Jonathan Mayo

Lefty Medeiros makes scouts' Hawaii trips worthwhile

Lefty Medeiros makes scouts' Hawaii trips worthwhile

Getting to jet to Hawaii to watch baseball has to be one cushy assignment, right? It seems like a tremendous perk, if you're lucky enough to be an area scout in the region.

Maybe not so much. Anyone who thinks it's just fun in paradise should reconsider. Even for scouts who want to scour the islands for talent, it's a whole lot of work and no time for play. And this year, at least according to one who has The Aloha State in his area, there isn't much talent to see.

"It's a complete nuisance," said the area scout, who also patrols Southern California. "There's so much to do in SoCal, why would you stay there [in Hawaii]? The time is not worth it. You need to fly in and fly out and move on to the next guy."

The purpose of flying in, though, is to see left-hander Kodi Medeiros, currently sitting at No. 25 on the Top 50 Draft Prospects list released in the fall. Medeiros put his name on the map last summer, pitching as well as any high schooler on the showcase circuit. The Pepperdine recruit was very good at the Area Code Games and was even better at the Perfect Game All-American Classic. He wasn't quite as electric in the fall at Perfect Game's World Wood Bat Association World Championship, but he still threw well. In other words, scouts couldn't wait for him to get going in Hawaii to see if he was the real deal.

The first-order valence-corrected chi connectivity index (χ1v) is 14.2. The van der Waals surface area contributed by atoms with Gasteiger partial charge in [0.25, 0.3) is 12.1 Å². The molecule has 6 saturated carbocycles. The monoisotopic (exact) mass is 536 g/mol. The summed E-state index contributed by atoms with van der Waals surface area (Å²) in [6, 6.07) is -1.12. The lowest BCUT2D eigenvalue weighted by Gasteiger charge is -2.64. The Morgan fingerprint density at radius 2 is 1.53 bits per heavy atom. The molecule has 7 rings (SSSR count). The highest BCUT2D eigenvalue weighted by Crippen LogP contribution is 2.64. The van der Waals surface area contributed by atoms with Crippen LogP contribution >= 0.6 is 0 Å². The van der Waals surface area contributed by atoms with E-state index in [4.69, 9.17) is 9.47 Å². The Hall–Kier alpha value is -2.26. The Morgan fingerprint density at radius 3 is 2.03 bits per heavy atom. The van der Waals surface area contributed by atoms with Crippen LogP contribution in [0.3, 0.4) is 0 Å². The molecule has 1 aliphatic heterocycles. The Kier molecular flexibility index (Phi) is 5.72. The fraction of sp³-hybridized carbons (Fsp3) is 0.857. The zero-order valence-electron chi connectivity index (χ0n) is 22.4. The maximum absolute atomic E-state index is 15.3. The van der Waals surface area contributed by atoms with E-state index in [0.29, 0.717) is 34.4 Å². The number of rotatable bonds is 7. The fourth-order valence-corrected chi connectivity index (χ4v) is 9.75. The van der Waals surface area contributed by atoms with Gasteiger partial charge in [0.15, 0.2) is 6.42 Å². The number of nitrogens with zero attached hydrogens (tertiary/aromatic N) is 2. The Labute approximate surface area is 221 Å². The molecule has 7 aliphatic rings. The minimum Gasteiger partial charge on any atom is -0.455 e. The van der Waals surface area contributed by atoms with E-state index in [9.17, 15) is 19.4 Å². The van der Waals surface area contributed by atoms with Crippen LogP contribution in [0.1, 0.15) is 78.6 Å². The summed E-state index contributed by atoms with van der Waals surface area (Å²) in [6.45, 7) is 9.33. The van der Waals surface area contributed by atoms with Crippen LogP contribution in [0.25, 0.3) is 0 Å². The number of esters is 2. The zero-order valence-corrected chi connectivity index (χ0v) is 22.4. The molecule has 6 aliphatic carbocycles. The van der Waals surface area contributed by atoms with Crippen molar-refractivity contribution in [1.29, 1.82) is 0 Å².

Medeiros made that highly anticipated debut in early February at the Maui High School Invitational, and while he understandably wasn't quite as crisp as he was over the summer, he was plenty good enough.

"He came out of the chute sharp," the area scout said. "He was the same guy as at Area Codes and PG, but not quite as overpowering. But it was February. He's definitely that guy."

Medeiros has thrown well in his two starts since, getting his fastball as high as 93-94 mph, with it sitting at 91-92. He's shown a decent breaking ball, and as is often the case with high school pitchers, he hasn't really needed to use the changeup much.

One of the biggest problems in evaluating Medeiros early is the general lack of competition, particularly in his native Hilo, the same place Cardinals rookie second baseman Kolten Wong is from. The second issue has been his sporadic schedule. Medeiros had two weeks off between each of his first few starts.

Medeiros will start going more regularly beginning next week, though his regular season runs only until April 19, giving scouts just five starts, not counting the state playoffs, to see the southpaw in action. That won't keep the scouts away, even if it's not the fun-filled trip many think it would be. Medeiros' talent will make the nuisance worth it.

"His stuff is consistent; his body looks great," the area scout said. "I put him in the first round. He definitely has a high ceiling."

Jonathan Mayo is a reporter for and writes a blog, B3. Follow